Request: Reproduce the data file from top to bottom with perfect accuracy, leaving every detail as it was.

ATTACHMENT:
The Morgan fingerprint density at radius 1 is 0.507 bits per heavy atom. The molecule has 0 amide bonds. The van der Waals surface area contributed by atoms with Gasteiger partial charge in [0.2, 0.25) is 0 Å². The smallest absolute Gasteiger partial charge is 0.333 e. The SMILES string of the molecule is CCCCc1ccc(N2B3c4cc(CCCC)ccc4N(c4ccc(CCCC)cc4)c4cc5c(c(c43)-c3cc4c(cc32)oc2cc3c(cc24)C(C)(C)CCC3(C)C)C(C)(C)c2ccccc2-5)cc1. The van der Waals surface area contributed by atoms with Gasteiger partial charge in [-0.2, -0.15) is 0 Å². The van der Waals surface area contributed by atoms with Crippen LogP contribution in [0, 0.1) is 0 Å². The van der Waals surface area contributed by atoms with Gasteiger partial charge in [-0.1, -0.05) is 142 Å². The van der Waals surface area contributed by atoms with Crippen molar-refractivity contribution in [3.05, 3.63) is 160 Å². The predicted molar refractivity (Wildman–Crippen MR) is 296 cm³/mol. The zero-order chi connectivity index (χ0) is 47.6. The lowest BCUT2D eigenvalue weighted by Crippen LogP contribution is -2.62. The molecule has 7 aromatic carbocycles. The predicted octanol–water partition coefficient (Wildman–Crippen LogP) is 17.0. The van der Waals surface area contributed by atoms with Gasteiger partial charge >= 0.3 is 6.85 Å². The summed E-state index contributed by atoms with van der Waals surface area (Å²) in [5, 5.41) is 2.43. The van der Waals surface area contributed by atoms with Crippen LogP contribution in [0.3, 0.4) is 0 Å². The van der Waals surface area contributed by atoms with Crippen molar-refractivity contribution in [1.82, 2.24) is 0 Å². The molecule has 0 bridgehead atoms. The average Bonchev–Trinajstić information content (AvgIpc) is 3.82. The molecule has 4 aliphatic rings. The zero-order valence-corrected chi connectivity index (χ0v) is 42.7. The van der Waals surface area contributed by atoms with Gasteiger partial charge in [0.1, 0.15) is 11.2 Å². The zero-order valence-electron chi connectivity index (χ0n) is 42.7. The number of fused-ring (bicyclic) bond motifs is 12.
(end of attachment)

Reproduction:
The Morgan fingerprint density at radius 1 is 0.507 bits per heavy atom. The molecule has 0 amide bonds. The van der Waals surface area contributed by atoms with Gasteiger partial charge in [0.2, 0.25) is 0 Å². The smallest absolute Gasteiger partial charge is 0.333 e. The SMILES string of the molecule is CCCCc1ccc(N2B3c4cc(CCCC)ccc4N(c4ccc(CCCC)cc4)c4cc5c(c(c43)-c3cc4c(cc32)oc2cc3c(cc24)C(C)(C)CCC3(C)C)C(C)(C)c2ccccc2-5)cc1. The van der Waals surface area contributed by atoms with Gasteiger partial charge in [-0.2, -0.15) is 0 Å². The van der Waals surface area contributed by atoms with Crippen LogP contribution in [0, 0.1) is 0 Å². The van der Waals surface area contributed by atoms with Gasteiger partial charge in [-0.1, -0.05) is 142 Å². The van der Waals surface area contributed by atoms with Crippen molar-refractivity contribution in [3.05, 3.63) is 160 Å². The predicted molar refractivity (Wildman–Crippen MR) is 296 cm³/mol. The zero-order chi connectivity index (χ0) is 47.6. The lowest BCUT2D eigenvalue weighted by Crippen LogP contribution is -2.62. The molecule has 7 aromatic carbocycles. The predicted octanol–water partition coefficient (Wildman–Crippen LogP) is 17.0. The van der Waals surface area contributed by atoms with Gasteiger partial charge >= 0.3 is 6.85 Å². The summed E-state index contributed by atoms with van der Waals surface area (Å²) in [5, 5.41) is 2.43. The van der Waals surface area contributed by atoms with Crippen LogP contribution in [0.3, 0.4) is 0 Å². The van der Waals surface area contributed by atoms with Crippen molar-refractivity contribution in [1.82, 2.24) is 0 Å². The molecule has 0 bridgehead atoms. The average Bonchev–Trinajstić information content (AvgIpc) is 3.82. The molecule has 4 aliphatic rings. The zero-order valence-corrected chi connectivity index (χ0v) is 42.7. The van der Waals surface area contributed by atoms with Gasteiger partial charge in [0.1, 0.15) is 11.2 Å². The zero-order valence-electron chi connectivity index (χ0n) is 42.7. The number of fused-ring (bicyclic) bond motifs is 12.